THE resignation of the RC Archbishop of St Andrews &
Edinburgh, Cardinal Keith O'Brien, was "up to his own conscience",
the Archbishop Emeritus of Westminster, Cardinal Cormac
Murphy-O'Connor, said today. He was not forced, or even asked, to
At a packed press conference at the offices of the Catholic
Bishops' Conference of England and Wales, called before the
allegations against Cardinal O'Brien came to light, the
Archbishop faced multiple questions about the situation in
Scotland. He had been due to speak about the forthcoming Conclave
and his reflections on Pope Benedict XVI's legacy.
Asked about his reaction to Cardinal O'Brien's resignation, he
said: "I think it has been very sad and I think that what has
happened both for him and the church in Scotland has been very
damaging, but Cardinal O'Brien is a very honest man . . . he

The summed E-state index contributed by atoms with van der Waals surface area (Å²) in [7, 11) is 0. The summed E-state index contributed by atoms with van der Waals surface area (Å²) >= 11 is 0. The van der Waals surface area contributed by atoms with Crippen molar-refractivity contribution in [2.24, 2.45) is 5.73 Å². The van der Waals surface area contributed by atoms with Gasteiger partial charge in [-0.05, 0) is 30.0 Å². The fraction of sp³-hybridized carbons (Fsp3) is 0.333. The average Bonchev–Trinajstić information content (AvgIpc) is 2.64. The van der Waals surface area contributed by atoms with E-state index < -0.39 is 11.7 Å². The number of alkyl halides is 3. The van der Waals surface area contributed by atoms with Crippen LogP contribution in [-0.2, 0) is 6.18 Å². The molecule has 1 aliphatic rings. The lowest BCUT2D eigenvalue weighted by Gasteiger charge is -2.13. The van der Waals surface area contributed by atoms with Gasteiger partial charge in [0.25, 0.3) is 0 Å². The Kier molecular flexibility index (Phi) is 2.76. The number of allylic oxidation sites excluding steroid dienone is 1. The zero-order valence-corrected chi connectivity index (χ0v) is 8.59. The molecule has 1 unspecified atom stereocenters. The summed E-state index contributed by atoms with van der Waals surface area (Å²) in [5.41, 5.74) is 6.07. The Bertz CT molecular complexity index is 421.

himself has contested them [the allegations]."
A senior bishop will be appointed an as apostolic administrator
for the diocese and "part of his job will be to examine the
Asked whether it was the wise of the Cardinal to resign if he
had done nothing wrong, the Archbishop said: "It is up to his own
conscience that he stepped down. He was not asked to. He thought
that it would be a distraction."
The Archbishop was also asked whether other Cardinals with "a
shadow over their names" should consider following Cardinal
O'Brien's example in abstaining from attending the forthcoming
Conclave. He replied: "That is up to their own conscience".
The Archbishop acknowledged that the Church had been dogged by
"troubles and scandals that have to be addressed". He said: "There
is no doubt that there has to be reform, that these issues have to
be addressed at the highest level. It is not just the job of the
Pope but the job of the bishops. The new Pope will go with a very
clear mandate." Without this reform, he said, "there is no doubt
that not just the image of the Church but the effectiveness of the
Church in witnessing to the Good News will be affected."